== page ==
Date of Award

Spring 2023

Document Type

Open Access Dissertation

Department

Educational Studies

First Advisor

Elizabeth Currin

Abstract

English Language Arts curriculums traditionally include canonical authors such as Walt Whitman, Langston Hughes, and William Shakespeare. However, educators may not discuss the writers’ nonnormative sexuality. Moreover, educators may avoid teaching literature from a queer perspective, whether due to discomfort with LGBTQ+ terminology or because of a lack of professional development opportunities related to queer authors and queer theory.

In response to this problem of practice, I conducted this action research study to change the heteronormative culture at my high school. By providing professional development to fellow English Language Arts teachers, I sought to encourage the inclusion of LGBTQ+ authors and themes. Data sources included pre and post surveys with Likert-scale and open-ended questions, as well as a researcher journal. The professional development sessions focused on LGBTQ+ terminology, heteronormativity, gender identity, sexual orientation, and queer theory and offered sample lessons to help the teachers analyze literature through a queer perspective.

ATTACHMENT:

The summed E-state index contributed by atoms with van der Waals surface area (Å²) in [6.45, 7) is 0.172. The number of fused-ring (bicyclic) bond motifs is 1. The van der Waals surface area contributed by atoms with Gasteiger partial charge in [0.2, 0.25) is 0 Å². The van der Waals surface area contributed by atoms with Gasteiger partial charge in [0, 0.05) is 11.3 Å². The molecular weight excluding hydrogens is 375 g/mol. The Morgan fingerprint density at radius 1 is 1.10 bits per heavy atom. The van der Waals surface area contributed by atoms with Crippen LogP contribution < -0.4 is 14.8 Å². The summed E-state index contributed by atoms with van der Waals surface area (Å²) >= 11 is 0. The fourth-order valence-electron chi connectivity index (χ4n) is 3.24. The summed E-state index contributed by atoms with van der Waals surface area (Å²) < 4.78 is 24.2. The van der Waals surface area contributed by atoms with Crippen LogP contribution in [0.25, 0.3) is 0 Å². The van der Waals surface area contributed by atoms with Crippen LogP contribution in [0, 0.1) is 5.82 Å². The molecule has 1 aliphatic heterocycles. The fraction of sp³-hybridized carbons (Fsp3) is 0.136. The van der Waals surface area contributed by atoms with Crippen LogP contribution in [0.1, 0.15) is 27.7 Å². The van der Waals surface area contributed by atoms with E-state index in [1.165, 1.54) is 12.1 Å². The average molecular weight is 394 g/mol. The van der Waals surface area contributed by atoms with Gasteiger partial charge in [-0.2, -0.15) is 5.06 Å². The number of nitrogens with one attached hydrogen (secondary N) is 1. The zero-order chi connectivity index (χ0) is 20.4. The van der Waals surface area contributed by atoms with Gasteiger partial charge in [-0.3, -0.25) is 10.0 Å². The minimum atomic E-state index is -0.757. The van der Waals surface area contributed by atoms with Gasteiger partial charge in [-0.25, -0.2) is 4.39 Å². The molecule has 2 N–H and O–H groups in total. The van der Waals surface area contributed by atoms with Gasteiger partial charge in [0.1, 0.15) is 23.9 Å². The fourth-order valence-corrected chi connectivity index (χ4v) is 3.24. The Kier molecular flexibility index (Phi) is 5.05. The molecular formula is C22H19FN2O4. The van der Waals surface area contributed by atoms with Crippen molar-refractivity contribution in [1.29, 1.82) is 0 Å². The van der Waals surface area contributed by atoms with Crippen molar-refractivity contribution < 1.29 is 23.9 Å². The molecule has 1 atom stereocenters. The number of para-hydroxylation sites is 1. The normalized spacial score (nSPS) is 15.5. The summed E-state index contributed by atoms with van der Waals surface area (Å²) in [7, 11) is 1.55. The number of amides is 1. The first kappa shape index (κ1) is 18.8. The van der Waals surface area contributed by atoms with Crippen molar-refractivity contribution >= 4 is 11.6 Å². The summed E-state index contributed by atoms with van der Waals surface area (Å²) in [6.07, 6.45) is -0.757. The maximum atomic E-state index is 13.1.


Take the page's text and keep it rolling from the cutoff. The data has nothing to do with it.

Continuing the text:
The study confirmed English Language Arts teachers lack comfort and knowledge to incorporate LGBTQ+ authors and queer theory into their classrooms and pedagogy. Therefore, I recommend targeted professional development focusing on LGBTQ+ terminology and history, heteronormativity, queer theory, and lessons on incorporating LGBTQ+ authors and texts to help challenge heteronormative culture and increase English Language Arts teachers’ knowledge and comfort.

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